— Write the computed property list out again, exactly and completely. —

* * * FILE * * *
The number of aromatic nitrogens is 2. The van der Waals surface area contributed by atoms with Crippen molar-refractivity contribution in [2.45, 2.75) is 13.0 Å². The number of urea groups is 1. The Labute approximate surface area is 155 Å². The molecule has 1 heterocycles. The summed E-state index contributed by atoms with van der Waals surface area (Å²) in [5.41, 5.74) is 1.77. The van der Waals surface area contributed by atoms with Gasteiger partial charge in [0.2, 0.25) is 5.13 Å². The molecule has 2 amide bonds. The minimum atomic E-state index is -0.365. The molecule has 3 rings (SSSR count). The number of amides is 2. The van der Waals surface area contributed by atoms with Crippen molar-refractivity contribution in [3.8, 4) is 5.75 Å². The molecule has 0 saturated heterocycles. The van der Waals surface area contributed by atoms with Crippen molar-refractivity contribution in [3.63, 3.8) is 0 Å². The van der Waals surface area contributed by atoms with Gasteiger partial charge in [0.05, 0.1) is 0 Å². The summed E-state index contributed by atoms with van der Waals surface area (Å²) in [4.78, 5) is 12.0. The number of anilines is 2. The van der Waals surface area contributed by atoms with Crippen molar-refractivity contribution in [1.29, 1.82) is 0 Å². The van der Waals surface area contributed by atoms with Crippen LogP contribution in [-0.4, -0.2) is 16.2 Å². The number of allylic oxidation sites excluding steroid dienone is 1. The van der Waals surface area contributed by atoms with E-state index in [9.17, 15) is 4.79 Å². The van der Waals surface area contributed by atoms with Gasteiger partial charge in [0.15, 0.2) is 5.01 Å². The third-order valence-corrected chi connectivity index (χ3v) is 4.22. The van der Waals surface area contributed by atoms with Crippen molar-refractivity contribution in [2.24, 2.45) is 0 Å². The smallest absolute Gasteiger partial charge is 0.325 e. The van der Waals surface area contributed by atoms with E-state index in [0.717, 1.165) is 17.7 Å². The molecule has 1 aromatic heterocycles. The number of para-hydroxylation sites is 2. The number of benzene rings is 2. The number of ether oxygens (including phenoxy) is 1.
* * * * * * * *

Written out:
The number of aromatic nitrogens is 2. The van der Waals surface area contributed by atoms with Crippen molar-refractivity contribution in [2.45, 2.75) is 13.0 Å². The number of urea groups is 1. The Labute approximate surface area is 155 Å². The molecule has 1 heterocycles. The summed E-state index contributed by atoms with van der Waals surface area (Å²) in [5.41, 5.74) is 1.77. The van der Waals surface area contributed by atoms with Gasteiger partial charge in [0.2, 0.25) is 5.13 Å². The molecule has 2 amide bonds. The minimum atomic E-state index is -0.365. The molecule has 3 rings (SSSR count). The number of amides is 2. The van der Waals surface area contributed by atoms with Crippen molar-refractivity contribution in [3.8, 4) is 5.75 Å². The molecule has 0 saturated heterocycles. The van der Waals surface area contributed by atoms with Crippen molar-refractivity contribution in [3.63, 3.8) is 0 Å². The van der Waals surface area contributed by atoms with Gasteiger partial charge in [0.05, 0.1) is 0 Å². The summed E-state index contributed by atoms with van der Waals surface area (Å²) in [4.78, 5) is 12.0. The number of anilines is 2. The van der Waals surface area contributed by atoms with Crippen molar-refractivity contribution in [1.29, 1.82) is 0 Å². The van der Waals surface area contributed by atoms with Crippen LogP contribution in [-0.4, -0.2) is 16.2 Å². The number of allylic oxidation sites excluding steroid dienone is 1. The van der Waals surface area contributed by atoms with E-state index in [9.17, 15) is 4.79 Å². The van der Waals surface area contributed by atoms with Gasteiger partial charge in [0.15, 0.2) is 5.01 Å². The third-order valence-corrected chi connectivity index (χ3v) is 4.22. The van der Waals surface area contributed by atoms with Crippen molar-refractivity contribution in [2.24, 2.45) is 0 Å². The smallest absolute Gasteiger partial charge is 0.325 e. The van der Waals surface area contributed by atoms with E-state index in [0.717, 1.165) is 17.7 Å². The molecule has 1 aromatic heterocycles. The number of para-hydroxylation sites is 2. The number of benzene rings is 2. The number of ether oxygens (including phenoxy) is 1.